1. Sudan finally signs power-sharing deal
After months of military rule and pro-democracy protests after the Al Bashir government was overthrown, Sudan’s military and civilian leaders signed a landmark power-sharing deal at a joyous ceremony in the capital, Khartoum, on Saturday, signalling a new chapter in the life of the African country. “We’re putting everything on this,” said Mohamed Azhary, one of many young doctors who took to the streets to oust Mr. al-Bashir. “People are feeling optimistic, but there’s a lot of mixed feelings, too. We are praying for the best.” It is clear that there is a lot of optimism surrounding the new deal, and it is said that this is a positive stepping stone to a more prosperous future for the population of Sudan, which remains to be seen, considering the significant political, economic and social challenges it faces.
2. A step closer to democracy but obstacles remain
While the latest agreement is undoubtedly a positive step towards democracy, there are still many obstacles to be overcome. While the civilian opposition put forward Ahmed Al-Rabee, a schoolteacher earning the equivalent of around $33 a month and emblematic of the economic hardship faced by professionals amid Sudan’s institutional corruption, The TMC put forward the feared Gen. Mohamed Hamdan Dagalo, known simply as Hemedti. This has brought fear of unpredictability and instability of the newly formed government, as Hemedti was Al Bashir’s right-hand man, as well as blamed for brutal treatment of protesters. Only time will tell.
3. Hemedti vows to stick with the deal
Although many fear Hemedti’s commitment to the deal, the key military leader in Sudan has promised to abide by a power-sharing agreement with the opposition. “We will stick to every single letter we have agreed on,” Hemeti told the BBC’s Zeinab Badawi. “Even without the agreement we [would] have to work in this direction because it’s in the country’s interest,” he added. “Therefore we have to carry out the agreement, stick to it and support it.” This is a positive sign, as it displays the possibility of positive intentions for the future of the nation by Hemeti, but only time will tell whether he will keep his promise.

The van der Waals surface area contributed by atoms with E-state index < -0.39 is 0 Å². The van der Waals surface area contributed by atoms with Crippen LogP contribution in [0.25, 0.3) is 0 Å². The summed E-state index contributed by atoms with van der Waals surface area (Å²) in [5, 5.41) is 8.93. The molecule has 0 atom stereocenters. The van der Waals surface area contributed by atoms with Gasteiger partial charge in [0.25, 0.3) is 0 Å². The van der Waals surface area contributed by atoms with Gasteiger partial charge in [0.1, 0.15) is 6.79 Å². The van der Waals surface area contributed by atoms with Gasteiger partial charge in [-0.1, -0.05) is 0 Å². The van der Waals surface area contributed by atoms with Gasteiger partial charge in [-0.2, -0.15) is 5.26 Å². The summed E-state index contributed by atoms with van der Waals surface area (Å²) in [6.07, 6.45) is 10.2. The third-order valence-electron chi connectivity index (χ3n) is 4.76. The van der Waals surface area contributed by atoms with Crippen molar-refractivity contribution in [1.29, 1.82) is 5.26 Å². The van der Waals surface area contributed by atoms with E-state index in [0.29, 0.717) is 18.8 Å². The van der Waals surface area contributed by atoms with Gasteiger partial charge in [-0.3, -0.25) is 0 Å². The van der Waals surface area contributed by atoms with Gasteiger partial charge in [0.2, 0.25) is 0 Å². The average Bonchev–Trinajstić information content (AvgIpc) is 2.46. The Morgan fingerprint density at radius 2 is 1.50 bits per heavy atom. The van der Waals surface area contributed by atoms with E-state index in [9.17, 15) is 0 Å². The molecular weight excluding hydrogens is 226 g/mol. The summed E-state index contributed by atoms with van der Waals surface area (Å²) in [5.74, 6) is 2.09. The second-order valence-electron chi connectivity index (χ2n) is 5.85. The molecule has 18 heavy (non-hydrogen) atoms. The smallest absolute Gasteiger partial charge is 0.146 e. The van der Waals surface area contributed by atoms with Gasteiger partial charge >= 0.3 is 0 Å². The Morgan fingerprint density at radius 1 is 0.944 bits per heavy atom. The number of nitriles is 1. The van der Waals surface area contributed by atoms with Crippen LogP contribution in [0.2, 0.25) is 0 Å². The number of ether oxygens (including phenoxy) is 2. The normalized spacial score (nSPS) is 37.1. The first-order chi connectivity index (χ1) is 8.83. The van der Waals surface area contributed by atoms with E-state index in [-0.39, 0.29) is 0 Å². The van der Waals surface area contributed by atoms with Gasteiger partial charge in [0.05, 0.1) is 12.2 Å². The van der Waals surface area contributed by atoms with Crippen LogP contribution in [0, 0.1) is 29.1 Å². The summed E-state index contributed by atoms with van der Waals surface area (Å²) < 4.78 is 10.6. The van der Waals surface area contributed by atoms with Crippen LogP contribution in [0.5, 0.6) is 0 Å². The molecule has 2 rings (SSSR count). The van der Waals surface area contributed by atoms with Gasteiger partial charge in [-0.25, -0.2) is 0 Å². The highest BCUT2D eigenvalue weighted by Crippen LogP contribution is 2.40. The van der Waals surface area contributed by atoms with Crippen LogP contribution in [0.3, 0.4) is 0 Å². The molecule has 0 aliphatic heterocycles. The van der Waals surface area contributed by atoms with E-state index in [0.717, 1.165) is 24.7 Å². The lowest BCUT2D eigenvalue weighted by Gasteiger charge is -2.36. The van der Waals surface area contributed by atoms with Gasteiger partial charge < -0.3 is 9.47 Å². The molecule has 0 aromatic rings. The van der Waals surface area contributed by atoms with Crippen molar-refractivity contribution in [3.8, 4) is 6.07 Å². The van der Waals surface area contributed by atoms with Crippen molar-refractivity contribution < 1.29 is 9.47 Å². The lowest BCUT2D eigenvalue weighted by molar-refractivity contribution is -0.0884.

4. Egypt vows to support Sudan
Egypt had continuously supported the TMC in Sudan, even when they had reportedly killed hundreds of protesters, hence it was a mystery as to what Egypt’s reaction would be to the new government deal. However, Egypt has reacted positively to the move, and Prime Minister Mostafa Madbouli said on Saturday that Egypt will always support its Sudanese brothers, stressed that the coming period will witness an unprecedented boom at all levels in cooperation between the two countries. He also added that Egypt will spare no effort to provide all forms of support for Sudan in the coming stage, including political support in the regional and international arenas, topped by the African Union. This is very good news for Sudan, as economic cooperation with Egypt will be very important to help Sudan get away from an economic crisis.
5. Jordan welcomes a new era
Furthermore, Jordan on Saturday welcomed Sudan’s signing of a transitional deal between the ruling military council in the country and the opposition leader Jordan’s Foreign Minister Ayman Safadi labelled the signing of the deal as a “new era” in Sudan, according to a statement by the Ministry of Foreign Affairs. The minister emphasized that Jordan will continue supporting the Sudanese in their efforts to overcome challenges and build their future. Sudan will need all the help it can get as its political instability among other factors has plunged its economy into deep danger, hence the international support is crucial.